Local renewables projects have the capacity to produce significant social outcomes which empower local economies. A recent profile of the Isle of Eigg off Scotland’s West coast demonstrates the benefits of renewables investment. The energy project cut costs and improved local infrastructure.

The Islay Energy project, which was launched recently, is an example of a cooperative investment scheme which seeks to return the long term profits of a renewable scheme to local projects. Other larger projects on the Pentland Firth and Moray Firth demonstrate the scale of future projects.

UK minister’s fears dismissed

Recently UK energy Shadow Energy Minister Caroline Flint tried to dampen these opportunities by claiming that Scottish independence would threaten Scotland’s energy potential.

These claims were dismissed by Euan Phimister, Professor of Economics at Aberdeen University, “[The Scottish Government point] about OFGEM predictions about the low margins of capacity over demand over the next few years are correct and it likely that rUK electricity demand for Scottish electricity overall would remain significant.”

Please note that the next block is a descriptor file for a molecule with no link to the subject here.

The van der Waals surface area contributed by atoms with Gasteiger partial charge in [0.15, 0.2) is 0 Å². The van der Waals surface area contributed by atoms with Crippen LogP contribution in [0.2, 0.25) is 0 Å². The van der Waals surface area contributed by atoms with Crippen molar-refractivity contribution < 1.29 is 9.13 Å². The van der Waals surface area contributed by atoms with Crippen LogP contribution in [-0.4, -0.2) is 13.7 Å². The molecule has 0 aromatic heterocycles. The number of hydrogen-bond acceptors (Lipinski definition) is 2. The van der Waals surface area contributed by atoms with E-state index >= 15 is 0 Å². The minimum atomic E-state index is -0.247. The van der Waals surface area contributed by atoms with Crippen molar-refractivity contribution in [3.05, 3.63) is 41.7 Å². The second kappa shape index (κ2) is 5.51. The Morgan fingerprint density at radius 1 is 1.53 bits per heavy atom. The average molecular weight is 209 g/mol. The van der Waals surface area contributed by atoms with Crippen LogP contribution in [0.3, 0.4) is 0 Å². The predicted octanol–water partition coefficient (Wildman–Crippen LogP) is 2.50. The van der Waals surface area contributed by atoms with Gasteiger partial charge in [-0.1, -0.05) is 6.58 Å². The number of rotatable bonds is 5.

This follows experts at Birmingham University – who previously claimed that Scotland benefited from UK economies of scale – changing their mind to say that renewables in Scotland would benefit from the economic powers and the support stability of Scottish independence.

Martin McAdam, Chief Executive of Aquamarine Power dismissed Caroline Flint’s claims and supported the Scottish Government’s White Paper provision for a common energy market after a Yes vote, which he expects to be implemented by all parties in their mutual interests:

“The comments today from Shadow Energy Secretary Caroline Flint that consumers would face higher energy bills post-independence is not proven.